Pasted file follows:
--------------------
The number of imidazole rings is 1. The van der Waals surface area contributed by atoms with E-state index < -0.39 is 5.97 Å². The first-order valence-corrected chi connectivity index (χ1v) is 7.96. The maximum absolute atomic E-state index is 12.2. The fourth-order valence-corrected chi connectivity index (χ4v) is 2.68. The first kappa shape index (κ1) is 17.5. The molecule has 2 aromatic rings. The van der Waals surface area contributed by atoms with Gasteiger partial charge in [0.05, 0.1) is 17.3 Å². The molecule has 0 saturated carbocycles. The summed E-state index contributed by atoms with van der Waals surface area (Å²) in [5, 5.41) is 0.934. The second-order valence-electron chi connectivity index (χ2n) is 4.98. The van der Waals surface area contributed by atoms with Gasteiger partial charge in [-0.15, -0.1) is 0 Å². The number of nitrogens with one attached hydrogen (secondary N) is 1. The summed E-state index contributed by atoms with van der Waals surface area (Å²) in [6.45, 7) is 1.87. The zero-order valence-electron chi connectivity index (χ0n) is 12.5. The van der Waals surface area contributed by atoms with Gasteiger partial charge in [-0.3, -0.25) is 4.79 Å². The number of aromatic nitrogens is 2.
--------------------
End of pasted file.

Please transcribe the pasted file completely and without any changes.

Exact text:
The number of imidazole rings is 1. The van der Waals surface area contributed by atoms with E-state index < -0.39 is 5.97 Å². The first-order valence-corrected chi connectivity index (χ1v) is 7.96. The maximum absolute atomic E-state index is 12.2. The fourth-order valence-corrected chi connectivity index (χ4v) is 2.68. The first kappa shape index (κ1) is 17.5. The molecule has 2 aromatic rings. The van der Waals surface area contributed by atoms with Gasteiger partial charge in [0.05, 0.1) is 17.3 Å². The molecule has 0 saturated carbocycles. The summed E-state index contributed by atoms with van der Waals surface area (Å²) in [5, 5.41) is 0.934. The second-order valence-electron chi connectivity index (χ2n) is 4.98. The van der Waals surface area contributed by atoms with Gasteiger partial charge in [-0.15, -0.1) is 0 Å². The number of nitrogens with one attached hydrogen (secondary N) is 1. The summed E-state index contributed by atoms with van der Waals surface area (Å²) in [6.45, 7) is 1.87. The zero-order valence-electron chi connectivity index (χ0n) is 12.5. The van der Waals surface area contributed by atoms with Gasteiger partial charge in [-0.3, -0.25) is 4.79 Å². The number of aromatic nitrogens is 2.